Tuesday, April 25, 2017
Panel Revives Claims Over Disabled Access to Flyaway
By KENNETH OFGANG, Staff Writer
Federal law does not bar the City of Los Angeles from seeking indemnification from its contractors in response to a suit against the city regarding disabled access to the Van Nuys Flyaway bus service, the Ninth U.S. Circuit Court of Appeals ruled yesterday.
The panel reinstated the city’s third-party claims against AECOM Services, Inc. and Tutor Perini Corporation. It reversed U.S. District Judge of the Central District of California S. James Otero’s ruling that the claims were preempted by the Americans with Disabilities Act or the Rehabilitation Act.
AECOM and Tutor are successors-in-interest to companies that built the FlyAway facility. Disability activists sued the city—which operates the facility through its Department of Airports, claiming that the facility and its bus service to Los Angeles International Airport failed to meet the accessibility standards of state and federal law.
The city alleges that AECOM and Tutor have a contractual duty to defend and indemnify the city in connection with any liability it might have as a result of the builders’ non-compliance with relevant legal standards.
In granting the companies’ motions to dismiss, however, Otero held that Title II of the ADA and §504 of the Rehabilitation are sufficiently comprehensive to reflect congressional intent to preempt state legislation with respect to the field in which those statutes operate.
Section 504 guarantees the right of disabled persons to participate, on a non-discriminatory basis, in federally funded programs. Title II extends that guarantee to all actions of state and local governments, even when federal funds are not involved.
Judge Milan D. Smith Jr., writing for the Ninth Circuit, said the district judge’s ruling was inconsistent with language in Title II expressing a lack of congressional intent to prevent states and localities from legislating “greater or equal protection for the rights of individuals with disabilities than are afforded by this chapter.”
The judge also rejected the companies’ contention that the city’s claims directly conflict with Title II.
Smith distinguished Equal Rights Center v. Niles Bolton Associates (4th Cir. 2010) 602 F.3d 597, in which the court held that the ADA preempted a developer’s claim for indemnification against an architect based on failure to comply with disability access requirements. The ruling was based on “obstacle” preemption, the court reasoning that the legislative intent to impose a non-delegable duty of care on the property owner would be frustrated if it could seek indemnity.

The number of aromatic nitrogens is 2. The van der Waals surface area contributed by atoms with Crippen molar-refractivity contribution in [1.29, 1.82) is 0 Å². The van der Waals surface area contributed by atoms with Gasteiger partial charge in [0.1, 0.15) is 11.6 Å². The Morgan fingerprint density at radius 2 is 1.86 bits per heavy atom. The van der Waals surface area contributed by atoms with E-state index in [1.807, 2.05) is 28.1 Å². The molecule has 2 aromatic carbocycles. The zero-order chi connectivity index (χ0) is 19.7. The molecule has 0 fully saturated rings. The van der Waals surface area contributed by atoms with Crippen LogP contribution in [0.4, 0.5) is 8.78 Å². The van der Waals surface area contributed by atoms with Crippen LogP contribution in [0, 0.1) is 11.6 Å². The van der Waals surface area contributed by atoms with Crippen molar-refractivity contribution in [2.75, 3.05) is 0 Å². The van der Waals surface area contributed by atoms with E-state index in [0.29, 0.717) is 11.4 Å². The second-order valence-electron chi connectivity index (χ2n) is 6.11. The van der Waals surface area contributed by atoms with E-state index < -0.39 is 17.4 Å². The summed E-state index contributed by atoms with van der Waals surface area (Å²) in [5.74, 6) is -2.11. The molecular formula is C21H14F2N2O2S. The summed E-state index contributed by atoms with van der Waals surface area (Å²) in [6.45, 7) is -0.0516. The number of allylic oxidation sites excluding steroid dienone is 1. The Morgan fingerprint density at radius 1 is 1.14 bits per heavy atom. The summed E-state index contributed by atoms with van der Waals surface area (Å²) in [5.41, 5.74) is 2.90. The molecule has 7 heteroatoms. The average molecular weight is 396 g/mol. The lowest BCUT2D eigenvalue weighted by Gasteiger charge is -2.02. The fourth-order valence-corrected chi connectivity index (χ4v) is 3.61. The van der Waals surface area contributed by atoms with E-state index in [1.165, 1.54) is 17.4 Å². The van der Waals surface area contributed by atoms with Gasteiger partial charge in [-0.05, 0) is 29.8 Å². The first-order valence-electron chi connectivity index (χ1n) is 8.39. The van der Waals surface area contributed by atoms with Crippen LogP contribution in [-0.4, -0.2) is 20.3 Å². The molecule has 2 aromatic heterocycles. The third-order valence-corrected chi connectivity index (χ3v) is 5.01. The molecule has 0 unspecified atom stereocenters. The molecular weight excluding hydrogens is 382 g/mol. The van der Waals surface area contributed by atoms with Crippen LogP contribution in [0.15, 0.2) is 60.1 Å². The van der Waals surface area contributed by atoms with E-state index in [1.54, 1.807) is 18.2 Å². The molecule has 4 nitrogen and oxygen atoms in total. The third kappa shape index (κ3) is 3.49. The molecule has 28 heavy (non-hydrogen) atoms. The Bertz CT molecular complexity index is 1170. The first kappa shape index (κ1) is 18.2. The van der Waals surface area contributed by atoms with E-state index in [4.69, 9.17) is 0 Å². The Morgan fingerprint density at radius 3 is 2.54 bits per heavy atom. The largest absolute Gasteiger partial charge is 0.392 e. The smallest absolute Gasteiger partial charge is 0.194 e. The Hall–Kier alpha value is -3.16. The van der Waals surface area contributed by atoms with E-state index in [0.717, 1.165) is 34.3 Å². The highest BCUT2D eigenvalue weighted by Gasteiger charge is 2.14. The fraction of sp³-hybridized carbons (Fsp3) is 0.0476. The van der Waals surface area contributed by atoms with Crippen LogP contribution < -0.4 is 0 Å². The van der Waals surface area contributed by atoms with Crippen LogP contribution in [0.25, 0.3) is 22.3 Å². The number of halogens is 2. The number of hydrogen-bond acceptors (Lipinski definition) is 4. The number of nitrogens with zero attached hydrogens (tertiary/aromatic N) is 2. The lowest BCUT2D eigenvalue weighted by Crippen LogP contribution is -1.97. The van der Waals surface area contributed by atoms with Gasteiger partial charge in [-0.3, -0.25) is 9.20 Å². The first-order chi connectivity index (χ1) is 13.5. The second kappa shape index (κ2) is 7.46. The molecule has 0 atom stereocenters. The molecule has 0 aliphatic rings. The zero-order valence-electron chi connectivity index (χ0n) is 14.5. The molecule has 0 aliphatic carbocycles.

Smith said the cases were factually different, because the city was only seeking defense and indemnity in connection with the third-party defendants’ own actions, not to “completely insulate itself from Title II liability,” as was the case in Equal Rights Center.
The judge went on to say that because cities normally must contract out the design and construction of public facilities, requiring contractors to comply with Title II and §504 is “an important component in a city’s doing all it can to fulfill its duties,” not a means of shirking those duties. Barring third-party claims in those circumstances would impede, not enhance, the statutory purpose, the judge said.
Smith also rejected the argument that the field of disability discrimination is not one in which the states have traditionally regulated. He noted that every state had a disability rights statute by the time the ADA was enacted.
Judge N. Randy Smith and U.S. District Judge Gary Feinerman, visiting from the Northern District of California, concurred in the opinion.
City of Los Angeles v. AECOM, Services, Inc., 15-56606, was argued in the Ninth Circuit by Timothy T. Coates of Greines Martin Stein & Richland LLP for the city; Robert Nida of Castle & Associates APLC for Tutor; and Noel Eugene Macaulay of Schwartz & Janzen LLP for AECOM.
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